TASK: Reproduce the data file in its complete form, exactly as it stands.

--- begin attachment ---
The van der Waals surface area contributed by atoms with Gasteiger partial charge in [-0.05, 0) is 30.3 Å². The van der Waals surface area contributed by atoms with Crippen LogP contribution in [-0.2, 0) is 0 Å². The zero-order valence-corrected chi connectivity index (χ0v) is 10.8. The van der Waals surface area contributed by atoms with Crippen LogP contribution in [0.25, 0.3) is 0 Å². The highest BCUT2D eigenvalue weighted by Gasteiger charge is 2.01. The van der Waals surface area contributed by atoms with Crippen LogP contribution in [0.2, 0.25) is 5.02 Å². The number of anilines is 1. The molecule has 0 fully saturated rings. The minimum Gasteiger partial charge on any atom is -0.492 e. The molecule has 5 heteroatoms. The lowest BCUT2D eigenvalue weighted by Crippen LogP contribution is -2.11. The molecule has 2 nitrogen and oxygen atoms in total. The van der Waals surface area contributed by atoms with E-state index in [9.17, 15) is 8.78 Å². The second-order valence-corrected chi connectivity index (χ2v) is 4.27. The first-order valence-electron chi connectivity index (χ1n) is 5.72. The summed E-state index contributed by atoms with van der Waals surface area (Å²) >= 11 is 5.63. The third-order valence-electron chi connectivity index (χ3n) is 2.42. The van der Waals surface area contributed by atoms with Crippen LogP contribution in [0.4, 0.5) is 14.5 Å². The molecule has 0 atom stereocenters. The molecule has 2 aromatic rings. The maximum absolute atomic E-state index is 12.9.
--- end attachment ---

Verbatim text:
The van der Waals surface area contributed by atoms with Gasteiger partial charge in [-0.05, 0) is 30.3 Å². The van der Waals surface area contributed by atoms with Crippen LogP contribution in [-0.2, 0) is 0 Å². The zero-order valence-corrected chi connectivity index (χ0v) is 10.8. The van der Waals surface area contributed by atoms with Crippen LogP contribution in [0.25, 0.3) is 0 Å². The highest BCUT2D eigenvalue weighted by Gasteiger charge is 2.01. The van der Waals surface area contributed by atoms with Crippen LogP contribution in [0.2, 0.25) is 5.02 Å². The number of anilines is 1. The molecule has 0 fully saturated rings. The minimum Gasteiger partial charge on any atom is -0.492 e. The molecule has 5 heteroatoms. The lowest BCUT2D eigenvalue weighted by Crippen LogP contribution is -2.11. The molecule has 2 nitrogen and oxygen atoms in total. The van der Waals surface area contributed by atoms with E-state index in [9.17, 15) is 8.78 Å². The second-order valence-corrected chi connectivity index (χ2v) is 4.27. The first-order valence-electron chi connectivity index (χ1n) is 5.72. The summed E-state index contributed by atoms with van der Waals surface area (Å²) >= 11 is 5.63. The third-order valence-electron chi connectivity index (χ3n) is 2.42. The van der Waals surface area contributed by atoms with Crippen LogP contribution in [0.4, 0.5) is 14.5 Å². The molecule has 0 atom stereocenters. The molecule has 2 aromatic rings. The maximum absolute atomic E-state index is 12.9.